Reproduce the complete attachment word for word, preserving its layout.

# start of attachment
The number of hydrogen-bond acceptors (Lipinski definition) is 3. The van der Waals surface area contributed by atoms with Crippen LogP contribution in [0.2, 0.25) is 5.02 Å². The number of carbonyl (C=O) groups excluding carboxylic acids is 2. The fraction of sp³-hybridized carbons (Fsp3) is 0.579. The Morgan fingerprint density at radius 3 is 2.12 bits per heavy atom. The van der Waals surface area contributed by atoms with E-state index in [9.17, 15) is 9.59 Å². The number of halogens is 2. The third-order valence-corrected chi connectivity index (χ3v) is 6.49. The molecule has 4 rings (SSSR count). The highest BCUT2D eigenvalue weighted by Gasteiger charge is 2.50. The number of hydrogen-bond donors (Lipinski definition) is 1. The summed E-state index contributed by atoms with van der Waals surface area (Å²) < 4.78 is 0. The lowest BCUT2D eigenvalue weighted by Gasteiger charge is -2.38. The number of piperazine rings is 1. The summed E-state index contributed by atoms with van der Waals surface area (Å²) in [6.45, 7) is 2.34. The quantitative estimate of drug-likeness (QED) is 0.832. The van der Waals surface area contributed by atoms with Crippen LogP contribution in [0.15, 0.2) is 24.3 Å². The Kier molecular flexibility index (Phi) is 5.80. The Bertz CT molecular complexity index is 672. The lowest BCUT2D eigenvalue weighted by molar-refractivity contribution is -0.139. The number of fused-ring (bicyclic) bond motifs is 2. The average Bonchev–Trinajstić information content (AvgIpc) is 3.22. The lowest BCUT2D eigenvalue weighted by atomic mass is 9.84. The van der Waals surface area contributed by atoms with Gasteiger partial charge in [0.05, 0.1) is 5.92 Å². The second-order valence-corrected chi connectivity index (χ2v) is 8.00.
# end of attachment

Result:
The number of hydrogen-bond acceptors (Lipinski definition) is 3. The van der Waals surface area contributed by atoms with Crippen LogP contribution in [0.2, 0.25) is 5.02 Å². The number of carbonyl (C=O) groups excluding carboxylic acids is 2. The fraction of sp³-hybridized carbons (Fsp3) is 0.579. The Morgan fingerprint density at radius 3 is 2.12 bits per heavy atom. The van der Waals surface area contributed by atoms with E-state index in [9.17, 15) is 9.59 Å². The number of halogens is 2. The third-order valence-corrected chi connectivity index (χ3v) is 6.49. The molecule has 4 rings (SSSR count). The highest BCUT2D eigenvalue weighted by Gasteiger charge is 2.50. The number of hydrogen-bond donors (Lipinski definition) is 1. The summed E-state index contributed by atoms with van der Waals surface area (Å²) < 4.78 is 0. The lowest BCUT2D eigenvalue weighted by Gasteiger charge is -2.38. The number of piperazine rings is 1. The summed E-state index contributed by atoms with van der Waals surface area (Å²) in [6.45, 7) is 2.34. The quantitative estimate of drug-likeness (QED) is 0.832. The van der Waals surface area contributed by atoms with Crippen LogP contribution in [0.15, 0.2) is 24.3 Å². The Kier molecular flexibility index (Phi) is 5.80. The Bertz CT molecular complexity index is 672. The lowest BCUT2D eigenvalue weighted by molar-refractivity contribution is -0.139. The number of fused-ring (bicyclic) bond motifs is 2. The average Bonchev–Trinajstić information content (AvgIpc) is 3.22. The lowest BCUT2D eigenvalue weighted by atomic mass is 9.84. The van der Waals surface area contributed by atoms with Gasteiger partial charge in [0.05, 0.1) is 5.92 Å². The second-order valence-corrected chi connectivity index (χ2v) is 8.00.